Last year, we saw a steady drumbeat of stories examining bias in artificial intelligence (A.I.) and machine learning. It turns out that folks’ preconceptions have a way of creeping into the logic of machines, tainting the results of facial recognition software, recruiting platforms and law enforcement.
Even while they’re building A.I.-powered systems intended to remove human prejudice from one process or another, technologists may unwittingly contribute to the core problem. Developers and software engineers, after all, have biases of their own, however unconscious. “You would have to have zero interactions with other humans to not have experienced bias, with or without A.I.,” said Meg Bear, senior vice president of products for SAP SuccessFactors in South San Francisco, CA.
While many users hear “A.I.” and imagine some kind of ultra-intellectual machine, most of today’s solutions simply perform advanced mathematical analysis, industry observers suggest. By speeding the organization and analysis of data, A.I.-driven technology efficiently performs tasks that would take humans much longer to complete (if they didn’t lose their minds to boredom first).
Coder and Dataset Bias
But executing algorithms isn’t the same thing as making judgements. A.I. solutions only process the information they’re given in the way they’re programmed to process it. And because they’re coded by people, they’re bound to include the biases of the programmers creating them, as well as any datasets used as input.
This can have real ramifications. According to Reuters, Amazon once walked away from developing a machine-learning tool to identify promising tech candidates. The tool relied on a dataset of Amazon’s past hires, the bulk of whom were men; unfortunately, its algorithms used that information to begin preferring men over women. Résumés that included the word “women” were downgraded, as were the graduates of two all-women’s colleges.
Such episodes, together with increasing awareness of bias in general, have pushed tech companies to pay attention to how they’re architecting A.I. and machine learning solutions. Many have begun developing A.I. codes of ethics and working with officials to develop “thoughtful” regulation, said Montra Ellis, senior director of product innovation at Ultimate Software in Weston, FL.
Ellis believes that initiatives such as codes of ethics are good first steps; this early stage of A.I. development “is a crucial time” for the industry to get ahead of the challenges involved when technology displays bias.
Broadly speaking, executives think most technologists are aware of these issues. And as it turns out, awareness is one of the most important things that programmers, developers and others can bring to bear in day-to-day efforts to address bias in A.I.
That “awareness” involves recognizing a challenge that’s about nuts and bolts as much as wider corporate, business or societal concerns. Because the algorithms used in machine learning are almost sure to reflect the subconscious biases of those doing the coding, “the challenge is that we don’t recognize our own biases or when specific subsets of data are biased,” Bear said. “So even though there’s a lot of discussion around bias in A.I., tech professionals are not necessarily aware when that bias is added.”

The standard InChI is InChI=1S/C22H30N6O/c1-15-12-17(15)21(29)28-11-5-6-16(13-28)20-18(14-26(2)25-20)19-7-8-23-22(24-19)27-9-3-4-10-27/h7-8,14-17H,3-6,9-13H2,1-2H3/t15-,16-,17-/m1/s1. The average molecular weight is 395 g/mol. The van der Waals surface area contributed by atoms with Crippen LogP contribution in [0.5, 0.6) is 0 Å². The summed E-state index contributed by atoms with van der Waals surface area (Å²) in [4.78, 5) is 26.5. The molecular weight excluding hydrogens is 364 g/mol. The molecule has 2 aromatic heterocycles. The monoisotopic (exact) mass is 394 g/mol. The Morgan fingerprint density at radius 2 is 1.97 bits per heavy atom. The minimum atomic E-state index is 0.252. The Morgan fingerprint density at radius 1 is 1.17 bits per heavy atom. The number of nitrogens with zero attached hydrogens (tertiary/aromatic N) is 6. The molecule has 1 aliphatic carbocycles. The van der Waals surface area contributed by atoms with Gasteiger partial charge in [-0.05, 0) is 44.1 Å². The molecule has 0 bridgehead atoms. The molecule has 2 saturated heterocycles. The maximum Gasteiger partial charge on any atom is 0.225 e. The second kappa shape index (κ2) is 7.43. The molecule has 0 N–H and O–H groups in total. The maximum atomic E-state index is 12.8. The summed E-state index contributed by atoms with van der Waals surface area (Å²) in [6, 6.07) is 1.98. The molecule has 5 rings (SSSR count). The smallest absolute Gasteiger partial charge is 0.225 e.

Because people can’t see what they’re not looking for, the solution for tech pros is to double down on awareness. “Bias in machine learning and A.I. will never be eliminated, since bias in humans will always exist,” Bear added. However, it can be mitigated when a project’s team members actively look out for warning signs and “make sure that the technology is serving its intended purpose.”
For example, bias emerges when machine learning applications recognize “unintended patterns,” such as Amazon’s screening tool linking gender to technical qualifications. Technologists should be on the lookout for such instances by developing and following specific methodologies based on a core set of ethical guidelines, Bear said.
Ellis agrees with that idea. “Programmers and developers should be having conversations with their managers and their teams about potential blind spots early and often in the development process,” she said. “Being intentional from the start about what’s being fed into your system is often far more critical to your future success than any clever work on algorithms afterward.”
What Goes In…
In addition, pay attention to the data used to train a system, Ellis said. The old saying “garbage in, garbage out” may sound corny—but it applies. Project teams should pay special attention to the data they’re feeding into their machines. Since A.I. can amplify the biases found in most of today’s data, organizations must make sure to rigorously train, test and correct their systems from the time their purpose is defined until they’re released.
“Ultimately, the best-performing A.I. systems must be trained on vast and diverse inputs,” Ellis said. That will “ensure the machine represents all the voices you’ll expect it to understand in the future.”
The emphasis on data quality will only increase, Bear believes. “As A.I. becomes more pervasive in applications, there will also be a lot more emphasis on the validity of the data introduced to drive these decisions,” she said. “We’re already seeing this today as people start to question the efficacy of historical and social data.”